How to Use Soil Amendments - Pumice

Pumice Rock Soil Amendment

This information is one part of a series focused on how to amend soil.  Please see our resource center where we offer additional instructional videos and articles, as well as our bookstore.

What is Pumice?

Pumice is a great soil amendment to use in your garden for moisture regulation and aeration. It is a mined, igneous, volcanic rock product. It is created from volcanic eruptions, making the magma frothy. If it cools rapidly, the bubbles will become trapped in the resulting rock.

Unlike other volcanic rock products for the garden, like vermiculite and perlite, it is ready to use straight out of the earth, no industrial treatments required!

It should not be confused with pomace, which is the leftover solids from crushing fruits such as grapes, olives, and apples. You probably use it  every day without realizing it–it is found in cosmetics, kitty litter, water filters, and pencil erasers. It is the "pumice stone" or "pumice and pumicite" rock used to create stone washed jeans. Why not use it as a soil amendment in your organic garden too?

Advantages to Adding Pumice to Your Garden

  • Pumice contains very few trace minerals, and does not break down. Instead of adding nutrients, pumice improves soil structure.
  • Loosens heavy soil. It also keeps the soil from compacting, even when laden with water, thereby improving aeration.
  • Improve drainage in any kind of soil, and prevents soil from becoming waterlogged even in heavy rains or excessive irrigation.
  • Fine grained and retains excess moisture within its porous structure. It acts like a sponge, holding water until the plants need it. Then it releases that water steadily into the soil. Its unique structure can reduce your garden’s watering needs by up to 35%.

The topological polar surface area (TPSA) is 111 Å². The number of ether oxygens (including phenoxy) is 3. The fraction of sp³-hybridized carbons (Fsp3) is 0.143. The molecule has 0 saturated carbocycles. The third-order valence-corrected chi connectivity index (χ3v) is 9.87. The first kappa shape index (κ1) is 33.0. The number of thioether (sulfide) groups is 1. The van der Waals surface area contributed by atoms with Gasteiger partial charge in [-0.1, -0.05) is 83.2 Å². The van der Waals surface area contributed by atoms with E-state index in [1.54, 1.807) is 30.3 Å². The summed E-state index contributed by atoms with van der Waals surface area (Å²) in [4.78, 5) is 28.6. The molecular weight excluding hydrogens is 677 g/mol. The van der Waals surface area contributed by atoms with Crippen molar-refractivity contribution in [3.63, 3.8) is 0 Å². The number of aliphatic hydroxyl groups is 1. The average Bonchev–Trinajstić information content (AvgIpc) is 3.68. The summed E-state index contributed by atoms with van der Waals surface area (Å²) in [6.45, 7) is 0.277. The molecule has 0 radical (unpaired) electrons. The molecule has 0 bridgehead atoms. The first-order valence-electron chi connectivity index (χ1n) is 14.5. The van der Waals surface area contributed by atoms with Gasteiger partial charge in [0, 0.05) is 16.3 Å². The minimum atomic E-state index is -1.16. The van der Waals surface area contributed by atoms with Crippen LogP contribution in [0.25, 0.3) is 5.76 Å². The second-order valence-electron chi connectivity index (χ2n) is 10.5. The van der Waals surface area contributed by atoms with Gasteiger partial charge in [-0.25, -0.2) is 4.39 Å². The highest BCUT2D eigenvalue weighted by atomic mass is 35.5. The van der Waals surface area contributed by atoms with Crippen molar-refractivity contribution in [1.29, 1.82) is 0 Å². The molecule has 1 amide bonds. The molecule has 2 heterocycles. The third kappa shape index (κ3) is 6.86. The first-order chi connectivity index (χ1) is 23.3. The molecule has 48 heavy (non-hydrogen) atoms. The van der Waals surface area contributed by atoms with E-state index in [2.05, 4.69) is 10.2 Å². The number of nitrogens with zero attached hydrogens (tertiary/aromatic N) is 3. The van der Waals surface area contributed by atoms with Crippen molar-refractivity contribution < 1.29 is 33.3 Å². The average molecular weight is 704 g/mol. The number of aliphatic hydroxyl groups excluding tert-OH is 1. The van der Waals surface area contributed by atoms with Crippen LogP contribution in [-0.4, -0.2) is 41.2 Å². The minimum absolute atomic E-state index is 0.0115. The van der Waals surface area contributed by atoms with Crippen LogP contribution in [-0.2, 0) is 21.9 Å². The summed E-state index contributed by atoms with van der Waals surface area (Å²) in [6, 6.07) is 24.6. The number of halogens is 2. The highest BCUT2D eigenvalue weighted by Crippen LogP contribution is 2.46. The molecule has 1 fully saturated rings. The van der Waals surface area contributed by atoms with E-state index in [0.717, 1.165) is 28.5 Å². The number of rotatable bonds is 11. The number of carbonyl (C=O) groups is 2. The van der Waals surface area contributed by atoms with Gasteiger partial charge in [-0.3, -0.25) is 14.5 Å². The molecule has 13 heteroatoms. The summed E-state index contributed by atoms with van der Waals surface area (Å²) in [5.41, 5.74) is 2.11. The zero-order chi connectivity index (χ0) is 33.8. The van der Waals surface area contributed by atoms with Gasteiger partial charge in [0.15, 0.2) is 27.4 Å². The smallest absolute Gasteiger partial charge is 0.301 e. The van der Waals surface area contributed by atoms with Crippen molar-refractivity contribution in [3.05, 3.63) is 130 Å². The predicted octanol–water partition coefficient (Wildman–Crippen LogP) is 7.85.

• Pumice is also useful as an attractive, long lasting, and beneficial mulch.
  • An addition to your compost pile to mitigate odors and regulate moisture, and mixed in your worm bin’s bedding.

How to Use Pumice in the Soil

  • Adding as little as 10% pumice to any garden soil mix is enough to see the benefits.
  • For succulents, use this for up to half of your potting soil media.
  • You can use it straight out of the bag, or you can saturate it with nutrients and beneficial microbes first, a process called activating or supercharging. To activate your pumice, simply soak it in a nutrient solution such as compost tea for at least 24 hours before mixing it into your garden soil.

Comparison to Other Soil Amendments

Perlite, vermiculite, biochar, rice hulls, and coco coir all are used for similar purposes as pumice, and they each have their advantages and disadvantages compared to pumice.

  • Pumice is slightly heavier than perlite, so it won’t float to the surface of your soil over time.
  • It is just as good as perlite for water-sensitive plants like succulents and cacti.
  • Does not retain as much water as vermiculite.
  • It also doesn’t decompose like coir and rice hulls do.

You can find more information on soil drainage here in our resource center.

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Ron, pumice holds onto water and releases it to the soil when needed. It should not promote mold growth. If your conditions are constantly wet then mold might grow wether or not pumice is present.


Hello, if pumice stone is consistently wet or damp in a dirt/moss medium, would that promote mold growth? I’m thinking of adding it to a Gecko habitat. Thank you


I am based in nairobi kenya and have started using a mix of pumice with compost and cocopeat all is looking great so far and definitely going to supercharge the pumice before the next mix as I make my own worm tea

rob mcintyre

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